“I have NOT been waiting for that BASTARD of a Prince!”
“MOTHER!” I yelled.
“Good,” said the Professor. “Glad to hear it from one of you, cuz that dude is never coming. If that's how you really feel about the prophecy, what ARE you waiting for?”
“I am waiting to put my people at rest. The Lost 47.”
“So Mu tells me. Has a single one of them washed up since you returned that day?”
“Then I would say it’s not your task to do that.”
“Who are you to tell me that?”
“I’m just a man who has put fresh eyes on the sitch. I have nothing to gain either way.”
“You want me to go away with you.”
“That’s true. But only if you want to go with me. Doesn’t that mean something to you? That the sea has NOT given you a single one of them?”
Mother is not one to cry very easily. In fact, I had never seen her cry until that moment.
“Oh CLETE!” Mother was crying now. “Why do YOU have to be the one to tell me? It is so cruel for you to say it.”
“It's probably easier coming from me. I find I prefer bad news coming from someone I don’t like. It was a noble sentiment what you did. I nearly cried when Mu told me about it. But it’s done.”
“And so I have wasted my life, and my cousins' too. And YOU are asking to marry me?”
“Doesn’t make any sense does it? And yet, I want you.”
“You have been a confusing man from the start. It cannot be just me you want from this plan. What else are you after?”
“Yeah you’re right. I’m acting out classic displacement behavior. I never got to raise a family and send kids to college. If I marry you, I get to send Ling. It’s like getting a ready-made family. And it looks like I can send Nu too since she seems to have adopted me. I figure if you leave the Island with me, the social structures holding their resolve against progress will start to fail, and maybe, just maybe, they’ll let their new in-law, me, get the rest of the girls educated.”
“So you are marrying me to recruit for your college and educate the Second Princesses?”
“That’s a part of it. They’ll all be done with school in about eight years. We will still be together after that. Is that a bad thing?”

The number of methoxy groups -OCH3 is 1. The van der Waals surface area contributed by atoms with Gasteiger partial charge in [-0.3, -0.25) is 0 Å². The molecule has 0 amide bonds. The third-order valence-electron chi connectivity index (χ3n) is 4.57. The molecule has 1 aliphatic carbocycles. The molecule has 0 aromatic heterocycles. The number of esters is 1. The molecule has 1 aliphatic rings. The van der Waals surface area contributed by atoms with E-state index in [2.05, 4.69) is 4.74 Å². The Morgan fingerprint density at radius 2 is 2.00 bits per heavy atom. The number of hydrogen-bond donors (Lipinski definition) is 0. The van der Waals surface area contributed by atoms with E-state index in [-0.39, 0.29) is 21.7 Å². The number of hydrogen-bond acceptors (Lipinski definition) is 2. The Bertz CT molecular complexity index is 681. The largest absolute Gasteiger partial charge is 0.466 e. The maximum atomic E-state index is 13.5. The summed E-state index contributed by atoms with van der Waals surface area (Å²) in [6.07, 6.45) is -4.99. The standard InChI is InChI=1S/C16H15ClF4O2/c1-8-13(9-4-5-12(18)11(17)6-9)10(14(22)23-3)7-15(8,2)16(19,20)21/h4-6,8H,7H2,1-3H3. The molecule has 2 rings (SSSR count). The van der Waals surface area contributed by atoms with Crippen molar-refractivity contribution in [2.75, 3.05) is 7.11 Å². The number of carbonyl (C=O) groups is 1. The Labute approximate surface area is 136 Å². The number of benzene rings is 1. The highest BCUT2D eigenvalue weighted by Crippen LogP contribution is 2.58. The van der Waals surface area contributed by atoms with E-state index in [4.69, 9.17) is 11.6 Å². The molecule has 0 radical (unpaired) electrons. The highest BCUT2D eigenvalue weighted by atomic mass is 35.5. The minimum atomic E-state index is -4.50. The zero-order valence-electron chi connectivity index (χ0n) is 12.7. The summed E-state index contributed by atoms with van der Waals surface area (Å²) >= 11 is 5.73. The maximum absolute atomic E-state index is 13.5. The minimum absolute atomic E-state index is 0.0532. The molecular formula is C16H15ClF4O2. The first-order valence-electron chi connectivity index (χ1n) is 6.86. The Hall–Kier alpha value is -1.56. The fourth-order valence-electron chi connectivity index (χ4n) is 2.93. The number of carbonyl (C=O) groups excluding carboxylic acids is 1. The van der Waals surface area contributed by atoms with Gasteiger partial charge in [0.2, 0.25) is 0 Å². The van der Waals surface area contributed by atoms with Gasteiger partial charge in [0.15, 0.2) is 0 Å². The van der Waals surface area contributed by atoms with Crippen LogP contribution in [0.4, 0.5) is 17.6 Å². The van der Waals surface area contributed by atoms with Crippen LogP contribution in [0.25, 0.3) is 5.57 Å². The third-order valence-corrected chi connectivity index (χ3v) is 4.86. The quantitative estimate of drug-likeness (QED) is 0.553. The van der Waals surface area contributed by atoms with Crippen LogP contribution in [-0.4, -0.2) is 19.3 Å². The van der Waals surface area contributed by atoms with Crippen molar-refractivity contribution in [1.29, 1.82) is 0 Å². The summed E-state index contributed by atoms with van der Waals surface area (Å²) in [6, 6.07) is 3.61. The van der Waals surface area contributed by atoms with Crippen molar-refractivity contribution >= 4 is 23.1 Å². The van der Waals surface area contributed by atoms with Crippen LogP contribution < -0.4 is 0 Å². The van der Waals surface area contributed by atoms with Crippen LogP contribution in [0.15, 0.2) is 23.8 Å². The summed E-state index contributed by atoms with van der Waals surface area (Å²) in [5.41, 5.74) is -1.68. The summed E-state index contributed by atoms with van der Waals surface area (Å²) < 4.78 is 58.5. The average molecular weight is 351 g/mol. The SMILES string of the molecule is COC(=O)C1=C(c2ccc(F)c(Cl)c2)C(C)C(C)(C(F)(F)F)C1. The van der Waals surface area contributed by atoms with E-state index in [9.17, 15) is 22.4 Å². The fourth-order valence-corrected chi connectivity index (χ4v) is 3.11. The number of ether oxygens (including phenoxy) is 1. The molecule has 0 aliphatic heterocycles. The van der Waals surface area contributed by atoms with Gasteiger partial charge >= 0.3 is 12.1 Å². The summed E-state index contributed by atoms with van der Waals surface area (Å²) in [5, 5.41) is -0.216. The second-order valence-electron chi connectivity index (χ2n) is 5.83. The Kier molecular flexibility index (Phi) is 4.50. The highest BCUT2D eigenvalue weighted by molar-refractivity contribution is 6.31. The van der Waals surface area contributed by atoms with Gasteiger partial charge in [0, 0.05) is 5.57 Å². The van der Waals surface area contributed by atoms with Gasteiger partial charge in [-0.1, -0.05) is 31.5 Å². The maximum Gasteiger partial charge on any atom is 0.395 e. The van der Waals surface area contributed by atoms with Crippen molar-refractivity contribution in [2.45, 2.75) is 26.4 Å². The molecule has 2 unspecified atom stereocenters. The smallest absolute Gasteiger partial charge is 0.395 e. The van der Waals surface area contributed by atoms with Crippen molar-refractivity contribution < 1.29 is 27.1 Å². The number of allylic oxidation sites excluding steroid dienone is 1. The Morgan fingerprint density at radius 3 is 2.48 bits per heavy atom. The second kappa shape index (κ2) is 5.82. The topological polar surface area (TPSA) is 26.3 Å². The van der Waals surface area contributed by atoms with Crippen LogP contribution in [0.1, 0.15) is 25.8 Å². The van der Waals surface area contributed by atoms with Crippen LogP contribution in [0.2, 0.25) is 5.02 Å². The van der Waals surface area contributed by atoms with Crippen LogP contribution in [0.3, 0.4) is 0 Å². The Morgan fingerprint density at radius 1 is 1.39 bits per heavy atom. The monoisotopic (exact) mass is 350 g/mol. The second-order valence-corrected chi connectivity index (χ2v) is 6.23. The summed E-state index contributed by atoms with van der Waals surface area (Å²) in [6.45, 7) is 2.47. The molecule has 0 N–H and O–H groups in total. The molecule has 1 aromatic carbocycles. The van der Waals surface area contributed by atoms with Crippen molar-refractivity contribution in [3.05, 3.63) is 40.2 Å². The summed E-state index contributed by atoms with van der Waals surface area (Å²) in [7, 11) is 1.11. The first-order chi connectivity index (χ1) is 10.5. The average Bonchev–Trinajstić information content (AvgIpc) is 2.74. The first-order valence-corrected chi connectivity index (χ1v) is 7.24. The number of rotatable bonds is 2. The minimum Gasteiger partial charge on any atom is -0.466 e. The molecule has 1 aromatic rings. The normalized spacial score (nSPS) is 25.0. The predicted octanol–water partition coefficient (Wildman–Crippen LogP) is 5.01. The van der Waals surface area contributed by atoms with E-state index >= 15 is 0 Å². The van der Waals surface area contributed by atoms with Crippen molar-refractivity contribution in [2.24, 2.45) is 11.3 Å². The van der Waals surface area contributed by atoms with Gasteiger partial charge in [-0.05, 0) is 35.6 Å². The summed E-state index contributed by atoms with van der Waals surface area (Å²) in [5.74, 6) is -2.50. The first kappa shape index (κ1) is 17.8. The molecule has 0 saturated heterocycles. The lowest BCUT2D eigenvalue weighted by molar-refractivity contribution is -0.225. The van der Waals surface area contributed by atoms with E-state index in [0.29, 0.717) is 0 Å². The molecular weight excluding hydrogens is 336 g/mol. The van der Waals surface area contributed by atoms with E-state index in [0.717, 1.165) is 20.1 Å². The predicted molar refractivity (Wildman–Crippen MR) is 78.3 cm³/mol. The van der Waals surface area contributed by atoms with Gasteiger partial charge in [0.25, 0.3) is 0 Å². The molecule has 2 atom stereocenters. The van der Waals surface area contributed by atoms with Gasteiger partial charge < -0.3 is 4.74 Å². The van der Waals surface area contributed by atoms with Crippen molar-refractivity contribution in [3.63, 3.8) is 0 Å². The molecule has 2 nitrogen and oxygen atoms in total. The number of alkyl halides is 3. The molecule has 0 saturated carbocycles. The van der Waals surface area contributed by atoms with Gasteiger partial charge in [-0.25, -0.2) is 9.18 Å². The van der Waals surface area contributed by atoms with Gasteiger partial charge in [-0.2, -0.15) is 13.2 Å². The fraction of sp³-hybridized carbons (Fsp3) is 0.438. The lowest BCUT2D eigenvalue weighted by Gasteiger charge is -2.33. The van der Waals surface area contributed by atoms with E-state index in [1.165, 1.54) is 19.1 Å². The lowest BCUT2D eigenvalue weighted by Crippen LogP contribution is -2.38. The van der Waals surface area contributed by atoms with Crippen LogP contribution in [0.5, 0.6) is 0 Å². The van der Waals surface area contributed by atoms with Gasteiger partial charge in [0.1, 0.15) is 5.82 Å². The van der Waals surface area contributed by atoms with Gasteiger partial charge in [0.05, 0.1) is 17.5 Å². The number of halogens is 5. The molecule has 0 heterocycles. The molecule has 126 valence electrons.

“Another reason why. It might look like Feng and Mu are in charge, but if you do something, something really important, everyone else follows. You’re the real leader.”
“Ling! What do you think about all this?”
“Dr. Wong? This might be a good time to let you know. Some of the Second Princesses are convinced that you … might actually be … the Great Prince.”
“Ling. Think about that. THAT is so ludicrous. If someone like your Ma here has been waiting 500 years for Prince Charming and then I show up. Isn’t that as depressing and disappointing as hell?”
“Oh you’re not so bad,” I said.
“On that topic. If your mother says yes, I’m adopting you. Is that okay with you?”
“I think that would be fine. You haven’t been half bad as a pretend father these last few weeks. Will you keep telling bad jokes?”
“Endlessly. You’re probably going to have to share a bedroom with Nu. Since I’ve been ‘adopted’ by her she’s gonna insist on coming along. Qin Qin too probably. I offered her a job as my intern.”
“We’ll manage. But Professor? About bedrooms? In our culture, I know you can’t tell right now, women and men normally sleep apart.”
“But your Aunt Qi …”
“Qi is not normal,” Mother butted in, “AND you were in jail … very ANTI-normal!”
“I think you mean AB-normal.”
“DO NOT correct me! Put that in the contract. I talk the way I talk. If you marry me, YOU learn how I say things.”
“Fine. But let’s also put in the contract American sleeping arrangements. I want my wife next to me every night.”
“So much time together! That’s too much! We will hate each other.”
“We don’t already? Can’t be worse than it is now. But as to time, it might be less than you think. People our age drop dead regularly. We’re getting a late start.”
“OK. I will let you have that. How about sex?”
“I’m highly in favor of it.”
“IDIOT! I am serious. How often?”
“I was thinking about that. Howzabout twice a day? Is that enough? Subject to moods, illness, or change of mind of course. You’re making a face at me. Not enough? How often do you want it?”
“I’m just thinking when?”
“Right before bedtime is one. That’s a no-brainer.”
“The other depends on when we do our jobs. It’s possible. We work it out. But two conditions.”
“No dirty dishes around. And house must always be clean first. Spotless.”